Computers and Vision
More than half of all computer operators experience
eyestrain, headaches, blurred vision and other symptoms
directly and indirectly related to increased, sustained nearpoint visual stress.
Visual stress also may underlie
complaints of general body fatigue, reduced efficiency
at work and higher error rates as the day progresses.
Optometrists have found that most of these symptoms are
alleviated through a combination of correcting
workstation conditions, posture, stress-relieving lenses
prescribed specifically for computer operation, and in
some cases, through improving visual skills with vision
Today, the majority of people, including children, are
computer users. If what has been learned about vision
and computers is ignored, millions will discover that
visual stress can generate serious, often permanent
vision and eye problems.
Humans have hunter-soldier eyes, essential to survival
for spotting game or danger at a distance. But during
the past half century, nearly all our work and much of
our recreation has shifted to seeing within arm's
The resulting nearpoint visual stress, despite 20/20
distance visual acuity, often produces both temporary
and sometimes permanent adaptive changes, including
nearsightedness, suppressed vision in one eye, poor eye
teaming and reduced performance both at work and at
Although computer manufacturers have vastly improved
their products, some computer operators find their
existing visual difficulties with nearpoint visual
activities are complicated by sometimes blurred
characters, an increase in the number and complexity of
necessary eye movements and focusing shifts, and by
sometimes poor lighting conditions, glare and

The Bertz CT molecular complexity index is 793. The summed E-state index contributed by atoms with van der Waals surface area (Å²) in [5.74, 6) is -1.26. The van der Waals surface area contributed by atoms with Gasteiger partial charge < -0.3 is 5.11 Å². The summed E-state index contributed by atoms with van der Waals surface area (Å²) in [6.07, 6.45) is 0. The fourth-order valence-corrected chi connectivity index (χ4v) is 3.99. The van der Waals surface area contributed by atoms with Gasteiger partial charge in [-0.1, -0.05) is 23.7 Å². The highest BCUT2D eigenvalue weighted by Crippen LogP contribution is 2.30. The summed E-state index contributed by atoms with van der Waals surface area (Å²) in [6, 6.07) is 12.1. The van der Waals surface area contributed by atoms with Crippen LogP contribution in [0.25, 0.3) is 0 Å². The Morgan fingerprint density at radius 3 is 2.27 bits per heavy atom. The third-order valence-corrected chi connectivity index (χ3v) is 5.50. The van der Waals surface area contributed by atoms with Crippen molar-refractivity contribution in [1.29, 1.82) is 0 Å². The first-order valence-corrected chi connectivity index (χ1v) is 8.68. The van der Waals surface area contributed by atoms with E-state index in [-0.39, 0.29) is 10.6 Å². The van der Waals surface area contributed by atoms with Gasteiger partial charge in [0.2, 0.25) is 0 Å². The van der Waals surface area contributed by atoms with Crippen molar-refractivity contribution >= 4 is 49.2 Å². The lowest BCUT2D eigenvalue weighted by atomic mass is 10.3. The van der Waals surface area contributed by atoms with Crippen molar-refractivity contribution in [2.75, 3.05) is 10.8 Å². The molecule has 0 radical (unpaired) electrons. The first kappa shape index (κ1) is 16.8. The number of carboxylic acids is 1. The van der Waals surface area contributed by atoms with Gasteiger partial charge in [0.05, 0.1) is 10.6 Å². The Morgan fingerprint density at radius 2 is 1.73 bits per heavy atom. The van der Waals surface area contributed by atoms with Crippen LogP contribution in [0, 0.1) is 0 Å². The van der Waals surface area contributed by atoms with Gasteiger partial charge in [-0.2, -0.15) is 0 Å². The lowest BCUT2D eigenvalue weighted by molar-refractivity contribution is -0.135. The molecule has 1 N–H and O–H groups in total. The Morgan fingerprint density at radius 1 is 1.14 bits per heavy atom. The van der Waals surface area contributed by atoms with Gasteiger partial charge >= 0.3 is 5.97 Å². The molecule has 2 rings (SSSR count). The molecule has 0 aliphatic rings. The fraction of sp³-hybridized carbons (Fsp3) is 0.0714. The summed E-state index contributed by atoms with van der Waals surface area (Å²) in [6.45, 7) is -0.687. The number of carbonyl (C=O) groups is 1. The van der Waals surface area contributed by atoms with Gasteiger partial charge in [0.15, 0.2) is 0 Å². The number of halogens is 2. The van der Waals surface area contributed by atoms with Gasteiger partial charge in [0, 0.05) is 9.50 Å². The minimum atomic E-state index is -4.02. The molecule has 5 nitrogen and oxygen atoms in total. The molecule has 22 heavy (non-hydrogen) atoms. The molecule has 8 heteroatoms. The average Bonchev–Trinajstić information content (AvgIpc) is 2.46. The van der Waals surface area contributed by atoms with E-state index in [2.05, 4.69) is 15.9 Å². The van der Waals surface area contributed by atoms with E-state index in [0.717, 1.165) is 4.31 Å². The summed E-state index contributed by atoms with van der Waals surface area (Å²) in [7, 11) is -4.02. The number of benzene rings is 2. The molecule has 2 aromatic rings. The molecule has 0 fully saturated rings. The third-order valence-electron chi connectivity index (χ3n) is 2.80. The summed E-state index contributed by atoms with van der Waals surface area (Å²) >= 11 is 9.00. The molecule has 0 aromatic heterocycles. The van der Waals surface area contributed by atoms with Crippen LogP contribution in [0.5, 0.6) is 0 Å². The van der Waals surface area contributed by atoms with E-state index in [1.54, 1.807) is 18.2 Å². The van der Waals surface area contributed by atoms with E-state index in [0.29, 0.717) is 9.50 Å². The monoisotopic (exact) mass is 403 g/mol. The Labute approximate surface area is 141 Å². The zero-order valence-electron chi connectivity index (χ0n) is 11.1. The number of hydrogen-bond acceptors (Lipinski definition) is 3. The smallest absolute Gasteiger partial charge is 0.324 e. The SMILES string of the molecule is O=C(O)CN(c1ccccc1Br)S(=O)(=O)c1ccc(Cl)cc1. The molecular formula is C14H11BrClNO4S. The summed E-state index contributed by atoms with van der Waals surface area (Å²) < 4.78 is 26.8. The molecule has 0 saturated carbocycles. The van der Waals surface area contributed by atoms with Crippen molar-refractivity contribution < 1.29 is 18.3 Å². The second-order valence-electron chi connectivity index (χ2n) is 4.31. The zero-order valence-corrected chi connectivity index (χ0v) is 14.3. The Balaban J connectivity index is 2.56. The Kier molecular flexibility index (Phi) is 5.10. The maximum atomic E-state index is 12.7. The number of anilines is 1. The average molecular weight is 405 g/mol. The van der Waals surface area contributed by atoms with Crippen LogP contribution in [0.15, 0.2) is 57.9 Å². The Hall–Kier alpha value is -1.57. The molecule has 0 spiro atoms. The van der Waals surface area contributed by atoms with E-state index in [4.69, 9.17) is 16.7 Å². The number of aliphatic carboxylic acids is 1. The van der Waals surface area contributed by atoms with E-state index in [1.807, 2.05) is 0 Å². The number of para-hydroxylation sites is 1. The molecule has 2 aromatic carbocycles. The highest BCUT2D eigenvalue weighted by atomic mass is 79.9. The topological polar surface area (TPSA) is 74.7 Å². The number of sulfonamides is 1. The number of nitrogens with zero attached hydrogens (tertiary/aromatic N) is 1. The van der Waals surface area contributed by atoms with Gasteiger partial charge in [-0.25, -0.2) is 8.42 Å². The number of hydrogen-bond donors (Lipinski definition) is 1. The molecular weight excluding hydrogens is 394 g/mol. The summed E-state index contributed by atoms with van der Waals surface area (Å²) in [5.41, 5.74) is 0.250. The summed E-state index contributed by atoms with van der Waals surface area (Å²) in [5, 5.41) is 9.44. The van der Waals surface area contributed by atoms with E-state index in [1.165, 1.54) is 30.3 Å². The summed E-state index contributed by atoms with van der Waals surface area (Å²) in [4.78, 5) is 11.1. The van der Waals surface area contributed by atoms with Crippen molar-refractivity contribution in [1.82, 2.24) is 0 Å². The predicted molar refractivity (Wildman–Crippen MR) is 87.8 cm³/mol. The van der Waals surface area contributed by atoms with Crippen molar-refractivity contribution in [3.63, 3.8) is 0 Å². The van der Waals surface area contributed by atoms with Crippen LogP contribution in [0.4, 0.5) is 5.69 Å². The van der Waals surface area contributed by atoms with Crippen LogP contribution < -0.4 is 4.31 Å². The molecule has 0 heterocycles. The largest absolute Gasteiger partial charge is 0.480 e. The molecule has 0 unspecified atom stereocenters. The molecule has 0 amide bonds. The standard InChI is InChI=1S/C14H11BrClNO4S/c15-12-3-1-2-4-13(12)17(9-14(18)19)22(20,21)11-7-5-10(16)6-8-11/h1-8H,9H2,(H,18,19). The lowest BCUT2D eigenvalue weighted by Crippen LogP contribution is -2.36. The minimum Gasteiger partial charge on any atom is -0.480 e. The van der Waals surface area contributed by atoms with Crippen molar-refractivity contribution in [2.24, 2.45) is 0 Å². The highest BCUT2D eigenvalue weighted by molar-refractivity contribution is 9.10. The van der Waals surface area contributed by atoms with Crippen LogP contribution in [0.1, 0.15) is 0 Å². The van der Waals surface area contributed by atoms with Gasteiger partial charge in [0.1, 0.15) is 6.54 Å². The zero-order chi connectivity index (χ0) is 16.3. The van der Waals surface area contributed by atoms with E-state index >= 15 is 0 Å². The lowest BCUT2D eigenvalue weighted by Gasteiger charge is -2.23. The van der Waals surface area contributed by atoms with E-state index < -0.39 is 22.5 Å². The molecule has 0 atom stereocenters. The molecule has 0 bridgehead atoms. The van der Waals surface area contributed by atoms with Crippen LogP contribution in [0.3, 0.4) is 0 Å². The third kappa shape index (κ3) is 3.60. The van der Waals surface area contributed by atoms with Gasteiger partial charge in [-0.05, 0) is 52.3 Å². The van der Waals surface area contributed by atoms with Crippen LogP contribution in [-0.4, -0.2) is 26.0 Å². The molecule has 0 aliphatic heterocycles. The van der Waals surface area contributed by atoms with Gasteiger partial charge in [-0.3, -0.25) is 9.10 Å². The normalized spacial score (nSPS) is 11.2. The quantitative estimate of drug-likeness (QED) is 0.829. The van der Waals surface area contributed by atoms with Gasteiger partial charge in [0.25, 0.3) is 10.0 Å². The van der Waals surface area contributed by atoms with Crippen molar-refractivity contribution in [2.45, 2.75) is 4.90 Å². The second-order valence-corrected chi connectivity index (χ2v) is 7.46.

distracting reflections. Flicker also plays a role in
Changes in the way work is done will affect many
first-time computer users. Jobs which formerly allowed
physical movement and opportunities to look away from
near work now require extended, tiring concentration on
a computer screen image.
Many people who could handle the visual stress of
intermittent near work simply cannot deal with prolonged
|Direct Visual Signs and Symptoms
with/after computer use
| Irritated eyes | Blurred vision
focus from screen to
Losing place moving eyes from
Difficulty seeing clearly after computer use
Occasional or frequent doubling of vision
in color perception
|Lens prescription fails to relieve symptoms
|Indirect, Visually-related Symptoms
shoulder tension, pain
physical fatigue using computer
Irritability increases when using computer
arms, wrists or shoulders when working
frequent visual efficiency errors
If you suffer from any combination of direct or indirect
conditions, it is time to have a Developmental
Optometrist evaluate your visual skills and performance.
The optometrist's recommendation may be the key to
making work less stressful, less painful, and more
productive. And, you may avoid the onset of more
permanent visual and eye conditions now observed by
optometrists among their computer-using patients
Symptoms and discomfort are the warning signs that
something must be done to reduce the possibility of
serious, permanent vision or eye problems that can alter
and diminish the quality of life.
Computer Workstation Suggestions
Keyboard, screen and copy should, ideally, be at equal
distances from the eyes.
Computer screens should be slightly below eye level
(about 10-20 degrees). Copy should be at the same level
as the screen.
Locate keyboard so wrist and lower arm are parallel to
the floor or angled slightly downward.
Chairs should provide proper back support and be
adjustable without tools by the operator.
Adjust chair height so feet are flat on the floor with
thighs parallel to the floor.
Adjust the worktable so legs and knees clear its
Screen brightness and contrast should be adjusted by
the operator for maximum viewing comfort.
Each workstation should have an adjustable shaded copy
lamp that can be aimed by the operator without causing
screen reflections or direct glare into the eyes.
Eliminate glare and screen reflections by moving or
tilting the screen. Overhead lights may need baffles.
Try not to face toward windows or bright light sources.
Operators should face into an open space beyond the
Clean computer screen regularly; they attract and
Adjust screen focus and image alignment frequently to
reduce visual stress.
Vision and performance are enhanced by taking a short
break (15 minutes) every two hours. Demanding computer
workloads usually require a short change from work each
hour. Stop every 15 minutes to look up and away from the
computer to focus on a distant object.